April 23, 2021
On June 15, 2012, the secretary of the Department of Homeland Security under the Obama administration announced a new immigration policy known as Deferred Action for Childhood Arrivals (DACA). This policy allows certain people who came to this country as children to request consideration of deferred action for a period of two years, subject to renewal. Those that qualify are also eligible for work authorization. However, it must be noted that DACA does not provide lawful status and does not establish a pathway to residency and citizenship.
Who Qualifies for DACA?
Those under the age of 31 as of June 15, 2012;
Those who came to U.S. before their 16th birthday;
You must also be at least 15 years or older to request DACA, unless you are currently in removal proceedings or have a final removal or voluntary departure order.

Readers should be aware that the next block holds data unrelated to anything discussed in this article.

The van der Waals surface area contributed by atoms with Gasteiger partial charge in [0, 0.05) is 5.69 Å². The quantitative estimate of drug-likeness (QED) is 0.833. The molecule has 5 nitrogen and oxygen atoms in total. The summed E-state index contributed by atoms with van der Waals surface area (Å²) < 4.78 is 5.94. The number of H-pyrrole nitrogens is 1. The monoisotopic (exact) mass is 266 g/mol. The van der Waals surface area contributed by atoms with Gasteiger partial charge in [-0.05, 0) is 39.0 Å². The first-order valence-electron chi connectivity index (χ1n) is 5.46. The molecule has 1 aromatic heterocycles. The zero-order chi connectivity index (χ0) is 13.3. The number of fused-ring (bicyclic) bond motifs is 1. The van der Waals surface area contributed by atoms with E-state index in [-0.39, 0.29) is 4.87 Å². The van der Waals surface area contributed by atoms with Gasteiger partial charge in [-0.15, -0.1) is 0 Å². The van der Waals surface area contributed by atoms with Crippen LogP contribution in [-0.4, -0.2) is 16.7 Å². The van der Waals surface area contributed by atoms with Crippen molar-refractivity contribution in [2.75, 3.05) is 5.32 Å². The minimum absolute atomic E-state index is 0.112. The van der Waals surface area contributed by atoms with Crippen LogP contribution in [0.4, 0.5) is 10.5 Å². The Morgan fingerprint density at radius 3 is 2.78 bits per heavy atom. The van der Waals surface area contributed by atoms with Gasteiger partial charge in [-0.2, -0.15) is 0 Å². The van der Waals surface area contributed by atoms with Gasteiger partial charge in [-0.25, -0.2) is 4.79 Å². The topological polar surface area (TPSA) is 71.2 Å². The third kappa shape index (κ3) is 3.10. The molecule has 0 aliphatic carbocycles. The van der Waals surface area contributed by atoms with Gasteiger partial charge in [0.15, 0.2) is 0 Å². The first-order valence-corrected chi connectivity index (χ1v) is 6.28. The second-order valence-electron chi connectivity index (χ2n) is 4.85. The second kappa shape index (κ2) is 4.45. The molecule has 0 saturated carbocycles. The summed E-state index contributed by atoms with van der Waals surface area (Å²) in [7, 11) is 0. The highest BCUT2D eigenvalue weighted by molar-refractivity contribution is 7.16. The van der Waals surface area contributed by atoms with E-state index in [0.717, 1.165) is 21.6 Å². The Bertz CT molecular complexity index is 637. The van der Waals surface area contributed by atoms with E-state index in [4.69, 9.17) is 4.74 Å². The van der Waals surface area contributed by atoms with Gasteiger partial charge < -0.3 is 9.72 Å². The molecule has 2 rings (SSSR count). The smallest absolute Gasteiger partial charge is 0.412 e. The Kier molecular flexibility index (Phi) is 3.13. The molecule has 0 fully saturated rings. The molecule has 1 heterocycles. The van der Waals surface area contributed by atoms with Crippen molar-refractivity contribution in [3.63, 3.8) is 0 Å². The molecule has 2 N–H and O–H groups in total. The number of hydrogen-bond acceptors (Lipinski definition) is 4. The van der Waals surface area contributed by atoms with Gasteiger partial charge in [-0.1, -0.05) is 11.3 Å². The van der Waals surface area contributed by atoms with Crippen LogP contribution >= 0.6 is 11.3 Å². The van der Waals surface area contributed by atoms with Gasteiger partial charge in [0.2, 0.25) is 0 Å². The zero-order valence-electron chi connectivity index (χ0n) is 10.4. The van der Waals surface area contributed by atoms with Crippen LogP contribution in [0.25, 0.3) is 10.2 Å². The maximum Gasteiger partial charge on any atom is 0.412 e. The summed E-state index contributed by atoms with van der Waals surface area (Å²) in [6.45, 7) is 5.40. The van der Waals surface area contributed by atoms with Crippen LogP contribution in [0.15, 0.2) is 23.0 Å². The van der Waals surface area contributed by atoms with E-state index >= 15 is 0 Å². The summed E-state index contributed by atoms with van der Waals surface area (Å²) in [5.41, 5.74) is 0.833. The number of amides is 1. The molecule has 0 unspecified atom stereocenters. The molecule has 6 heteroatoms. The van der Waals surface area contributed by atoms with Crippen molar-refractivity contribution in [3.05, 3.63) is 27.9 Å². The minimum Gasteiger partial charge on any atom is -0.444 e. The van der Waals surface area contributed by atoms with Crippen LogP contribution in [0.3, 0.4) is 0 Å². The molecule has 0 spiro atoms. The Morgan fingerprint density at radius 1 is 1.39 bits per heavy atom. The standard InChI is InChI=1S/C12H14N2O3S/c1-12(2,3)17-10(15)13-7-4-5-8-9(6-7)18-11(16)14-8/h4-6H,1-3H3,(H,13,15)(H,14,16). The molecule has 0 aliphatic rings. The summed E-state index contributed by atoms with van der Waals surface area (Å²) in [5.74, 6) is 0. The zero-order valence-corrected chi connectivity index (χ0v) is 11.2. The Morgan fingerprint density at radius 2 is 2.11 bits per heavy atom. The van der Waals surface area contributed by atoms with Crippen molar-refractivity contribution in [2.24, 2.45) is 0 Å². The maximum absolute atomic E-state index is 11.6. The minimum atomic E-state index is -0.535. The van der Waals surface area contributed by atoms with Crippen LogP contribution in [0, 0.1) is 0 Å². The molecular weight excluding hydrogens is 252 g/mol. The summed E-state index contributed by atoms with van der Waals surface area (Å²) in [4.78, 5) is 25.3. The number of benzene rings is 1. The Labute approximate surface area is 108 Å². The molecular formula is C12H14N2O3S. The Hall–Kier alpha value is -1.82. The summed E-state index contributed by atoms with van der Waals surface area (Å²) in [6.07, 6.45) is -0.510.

Those who have continuously resided in the U.S. since June 15, 2007, to the present;
Those physically present in the U.S. on June 15, 2012, and at the time of the DACA request;
Those who had no lawful status on June 15, 2012, meaning that:
You never had lawful immigration status before June 12, 2012, or
Any lawful immigration status or parole that you obtained prior to June 15, 2012, had expired as of June 15, 2012;
Those currently in school, have graduated or obtained a certificate of completion from high school, have obtained a general education development (GED) certificate, or are an honorably discharged veteran of the Coast Guard or Armed Forces of the United States; and
Those who have not been convicted of a felony, significant misdemeanor, or three or more other misdemeanors, and do not otherwise pose a threat to national security or public safety.
A minor traffic offense will not be considered a misdemeanor for purposes of DACA. Driving under the influence is a significant misdemeanor regardless of the sentence.
You can find detailed information in the Criminal Convictions section of the Frequently Asked Questions on USCIS.
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